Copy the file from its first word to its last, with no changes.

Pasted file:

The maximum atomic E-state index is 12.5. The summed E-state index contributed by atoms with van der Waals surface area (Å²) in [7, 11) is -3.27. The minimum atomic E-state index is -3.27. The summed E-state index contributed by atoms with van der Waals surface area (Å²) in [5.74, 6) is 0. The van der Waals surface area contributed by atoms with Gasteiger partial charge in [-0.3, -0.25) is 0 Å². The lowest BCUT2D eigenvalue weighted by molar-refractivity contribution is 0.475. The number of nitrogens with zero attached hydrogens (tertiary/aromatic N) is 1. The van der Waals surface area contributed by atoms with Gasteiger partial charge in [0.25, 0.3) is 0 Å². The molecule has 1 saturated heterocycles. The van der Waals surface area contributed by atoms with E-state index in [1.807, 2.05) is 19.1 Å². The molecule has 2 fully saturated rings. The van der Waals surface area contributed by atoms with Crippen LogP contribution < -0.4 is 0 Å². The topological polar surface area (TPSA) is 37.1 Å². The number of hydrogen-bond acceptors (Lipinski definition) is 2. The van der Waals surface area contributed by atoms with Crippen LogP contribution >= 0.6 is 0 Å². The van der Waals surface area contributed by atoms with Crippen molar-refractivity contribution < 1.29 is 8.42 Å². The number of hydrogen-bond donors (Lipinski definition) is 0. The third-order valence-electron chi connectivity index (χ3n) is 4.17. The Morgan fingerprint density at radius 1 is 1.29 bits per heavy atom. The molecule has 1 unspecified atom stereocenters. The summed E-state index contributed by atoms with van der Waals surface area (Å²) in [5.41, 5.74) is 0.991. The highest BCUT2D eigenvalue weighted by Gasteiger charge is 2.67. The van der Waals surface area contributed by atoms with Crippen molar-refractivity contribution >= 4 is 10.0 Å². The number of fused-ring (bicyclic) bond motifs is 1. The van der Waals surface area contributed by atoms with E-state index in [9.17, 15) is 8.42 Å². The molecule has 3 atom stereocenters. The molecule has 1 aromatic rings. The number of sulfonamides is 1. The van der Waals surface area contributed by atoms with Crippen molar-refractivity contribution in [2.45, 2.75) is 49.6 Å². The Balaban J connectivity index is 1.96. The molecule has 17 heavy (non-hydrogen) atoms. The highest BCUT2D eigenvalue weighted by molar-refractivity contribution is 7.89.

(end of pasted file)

The maximum atomic E-state index is 12.5. The summed E-state index contributed by atoms with van der Waals surface area (Å²) in [7, 11) is -3.27. The minimum atomic E-state index is -3.27. The summed E-state index contributed by atoms with van der Waals surface area (Å²) in [5.74, 6) is 0. The van der Waals surface area contributed by atoms with Gasteiger partial charge in [-0.3, -0.25) is 0 Å². The lowest BCUT2D eigenvalue weighted by molar-refractivity contribution is 0.475. The number of nitrogens with zero attached hydrogens (tertiary/aromatic N) is 1. The van der Waals surface area contributed by atoms with Gasteiger partial charge in [0.25, 0.3) is 0 Å². The molecule has 1 saturated heterocycles. The van der Waals surface area contributed by atoms with E-state index in [1.807, 2.05) is 19.1 Å². The molecule has 2 fully saturated rings. The van der Waals surface area contributed by atoms with Crippen LogP contribution < -0.4 is 0 Å². The topological polar surface area (TPSA) is 37.1 Å². The number of hydrogen-bond acceptors (Lipinski definition) is 2. The van der Waals surface area contributed by atoms with Crippen LogP contribution >= 0.6 is 0 Å². The van der Waals surface area contributed by atoms with Crippen molar-refractivity contribution < 1.29 is 8.42 Å². The number of hydrogen-bond donors (Lipinski definition) is 0. The third-order valence-electron chi connectivity index (χ3n) is 4.17. The Morgan fingerprint density at radius 1 is 1.29 bits per heavy atom. The molecule has 1 unspecified atom stereocenters. The summed E-state index contributed by atoms with van der Waals surface area (Å²) in [5.41, 5.74) is 0.991. The highest BCUT2D eigenvalue weighted by Gasteiger charge is 2.67. The van der Waals surface area contributed by atoms with Crippen molar-refractivity contribution >= 4 is 10.0 Å². The number of fused-ring (bicyclic) bond motifs is 1. The van der Waals surface area contributed by atoms with E-state index in [9.17, 15) is 8.42 Å². The molecule has 3 atom stereocenters. The molecule has 1 aromatic rings. The number of sulfonamides is 1. The van der Waals surface area contributed by atoms with Crippen molar-refractivity contribution in [2.45, 2.75) is 49.6 Å². The Balaban J connectivity index is 1.96. The molecule has 17 heavy (non-hydrogen) atoms. The highest BCUT2D eigenvalue weighted by molar-refractivity contribution is 7.89.